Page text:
Claimed curb weight for the 2012 model is 904 – 933 pounds (depending on the trim level), where the most recent Wing’s curb weight was 895 – 928 pounds.
Fuel capacity seems to have increased from 6.6 gallons to 6.7 gallons. However, it wouldn’t surprise us if this nominal increase in fuel capacity were merely an oversight in the specs. We’ve encountered bigger typos on other OEM websites and materials. But, hey, if one-tenth of a gallon means the difference between refueling and walking, we’ll take it!
Sizing up the new Wing
As Honda’s flagship model, the Gold Wing has arguably been an iconic leader in the touring motorcycle segment. For decades the big GW has set standards for the potential of chassis and engine performance in full-decked touring rigs.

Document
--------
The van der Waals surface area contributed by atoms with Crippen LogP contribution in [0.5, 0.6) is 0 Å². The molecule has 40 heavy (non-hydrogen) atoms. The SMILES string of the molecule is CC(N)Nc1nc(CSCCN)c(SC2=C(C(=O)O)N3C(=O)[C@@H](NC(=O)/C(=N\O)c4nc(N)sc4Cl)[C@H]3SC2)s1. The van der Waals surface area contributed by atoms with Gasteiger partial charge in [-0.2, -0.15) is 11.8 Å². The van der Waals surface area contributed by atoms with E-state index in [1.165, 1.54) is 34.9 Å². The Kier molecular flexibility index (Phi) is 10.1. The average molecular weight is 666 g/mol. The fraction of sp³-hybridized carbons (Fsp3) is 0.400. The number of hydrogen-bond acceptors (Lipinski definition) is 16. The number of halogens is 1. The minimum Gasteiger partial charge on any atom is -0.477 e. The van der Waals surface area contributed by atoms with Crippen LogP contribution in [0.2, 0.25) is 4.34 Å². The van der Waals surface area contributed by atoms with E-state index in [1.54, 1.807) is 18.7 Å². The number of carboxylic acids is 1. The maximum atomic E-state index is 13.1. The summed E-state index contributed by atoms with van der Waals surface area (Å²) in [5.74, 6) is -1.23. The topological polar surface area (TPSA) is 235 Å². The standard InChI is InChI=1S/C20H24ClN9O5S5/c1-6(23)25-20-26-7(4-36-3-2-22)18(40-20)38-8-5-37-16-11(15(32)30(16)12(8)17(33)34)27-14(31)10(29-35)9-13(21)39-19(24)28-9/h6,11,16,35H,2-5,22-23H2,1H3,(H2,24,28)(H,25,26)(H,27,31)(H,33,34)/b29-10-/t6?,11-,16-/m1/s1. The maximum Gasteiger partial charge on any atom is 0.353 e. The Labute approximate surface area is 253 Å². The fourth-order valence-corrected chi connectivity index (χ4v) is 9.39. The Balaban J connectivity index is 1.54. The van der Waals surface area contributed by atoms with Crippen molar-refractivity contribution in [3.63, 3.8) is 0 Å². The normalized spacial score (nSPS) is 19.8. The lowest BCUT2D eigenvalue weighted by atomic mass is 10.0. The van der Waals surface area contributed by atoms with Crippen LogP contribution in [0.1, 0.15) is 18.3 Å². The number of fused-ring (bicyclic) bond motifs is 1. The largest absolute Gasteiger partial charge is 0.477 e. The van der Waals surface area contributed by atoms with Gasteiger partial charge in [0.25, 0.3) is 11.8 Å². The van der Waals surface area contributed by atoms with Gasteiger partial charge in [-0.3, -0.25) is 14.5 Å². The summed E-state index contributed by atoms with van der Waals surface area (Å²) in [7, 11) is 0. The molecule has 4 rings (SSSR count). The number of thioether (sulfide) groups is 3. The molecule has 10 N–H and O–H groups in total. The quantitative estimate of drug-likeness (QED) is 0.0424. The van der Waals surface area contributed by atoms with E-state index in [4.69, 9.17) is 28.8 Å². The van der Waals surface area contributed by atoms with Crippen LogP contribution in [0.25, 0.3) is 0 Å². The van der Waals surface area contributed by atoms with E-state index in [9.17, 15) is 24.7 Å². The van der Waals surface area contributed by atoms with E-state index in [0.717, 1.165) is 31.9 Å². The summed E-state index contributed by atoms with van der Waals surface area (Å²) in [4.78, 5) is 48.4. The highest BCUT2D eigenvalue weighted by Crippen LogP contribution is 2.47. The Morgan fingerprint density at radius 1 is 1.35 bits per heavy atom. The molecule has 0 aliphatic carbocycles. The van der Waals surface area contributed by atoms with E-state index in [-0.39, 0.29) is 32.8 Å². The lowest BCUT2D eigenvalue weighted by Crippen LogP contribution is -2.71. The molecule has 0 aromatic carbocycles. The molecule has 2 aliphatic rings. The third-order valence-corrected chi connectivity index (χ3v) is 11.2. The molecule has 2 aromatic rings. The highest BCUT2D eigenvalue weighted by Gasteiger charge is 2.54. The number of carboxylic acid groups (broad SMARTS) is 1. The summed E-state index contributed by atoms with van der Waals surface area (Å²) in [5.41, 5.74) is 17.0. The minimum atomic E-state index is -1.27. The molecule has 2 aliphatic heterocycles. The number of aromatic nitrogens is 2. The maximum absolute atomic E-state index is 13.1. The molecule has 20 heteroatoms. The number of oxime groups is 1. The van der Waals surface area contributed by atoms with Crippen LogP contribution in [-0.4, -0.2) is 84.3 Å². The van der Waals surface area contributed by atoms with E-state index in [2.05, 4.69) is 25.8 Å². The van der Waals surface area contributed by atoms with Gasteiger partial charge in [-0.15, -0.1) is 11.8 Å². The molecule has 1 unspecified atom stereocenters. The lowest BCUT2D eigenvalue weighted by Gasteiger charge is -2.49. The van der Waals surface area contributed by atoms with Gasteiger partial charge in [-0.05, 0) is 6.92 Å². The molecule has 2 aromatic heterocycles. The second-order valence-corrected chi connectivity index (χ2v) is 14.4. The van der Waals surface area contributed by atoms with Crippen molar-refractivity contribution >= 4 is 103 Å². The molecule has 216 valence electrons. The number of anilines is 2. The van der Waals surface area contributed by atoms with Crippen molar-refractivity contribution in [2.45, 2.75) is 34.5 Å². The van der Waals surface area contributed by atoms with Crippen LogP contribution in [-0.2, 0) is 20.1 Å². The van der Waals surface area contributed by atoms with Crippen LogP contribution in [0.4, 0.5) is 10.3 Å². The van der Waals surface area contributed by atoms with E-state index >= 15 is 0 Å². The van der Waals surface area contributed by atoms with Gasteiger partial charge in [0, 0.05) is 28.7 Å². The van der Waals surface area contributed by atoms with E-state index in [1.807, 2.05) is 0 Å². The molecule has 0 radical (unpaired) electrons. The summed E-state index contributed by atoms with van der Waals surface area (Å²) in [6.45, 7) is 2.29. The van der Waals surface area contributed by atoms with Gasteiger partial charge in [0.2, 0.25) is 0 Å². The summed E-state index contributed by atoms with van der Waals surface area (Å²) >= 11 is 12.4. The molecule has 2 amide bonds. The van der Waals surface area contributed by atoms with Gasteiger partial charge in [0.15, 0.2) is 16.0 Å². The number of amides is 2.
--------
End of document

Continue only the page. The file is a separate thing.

Nevertheless, it’s a little disappointing the Gold Wing lacks innovation in 2012, receiving only cursory updates after so many years of relatively little change. This doesn’t bode too well in the face BMW’s soon coming all-new K1600GT and GTL.
These full-fledged Beemer tourers offer a host of amenities, too, not the least of which is the familiar-by-now and useful pushbutton suspension, aka ESA II. The K bike’s new, optional “Adaptive Headlight” also sounds trick, and joins a number of other practical options like traction control and Bluetooth capability, to name a few hi-tech things, while selectable ride modes is a standard feature.
Furthermore, if you’re a bit of a gearhead, note that BMW claims 160 peak crank horsepower at 7750 and 129 ft-lb at 5250 rpm for the new K bike, as Mr. Duke informed us from the bikes’ unveiling at Leno’s place. The Gold Wing’s flat-six, while reasonably powerful, has a lot of catching up to do.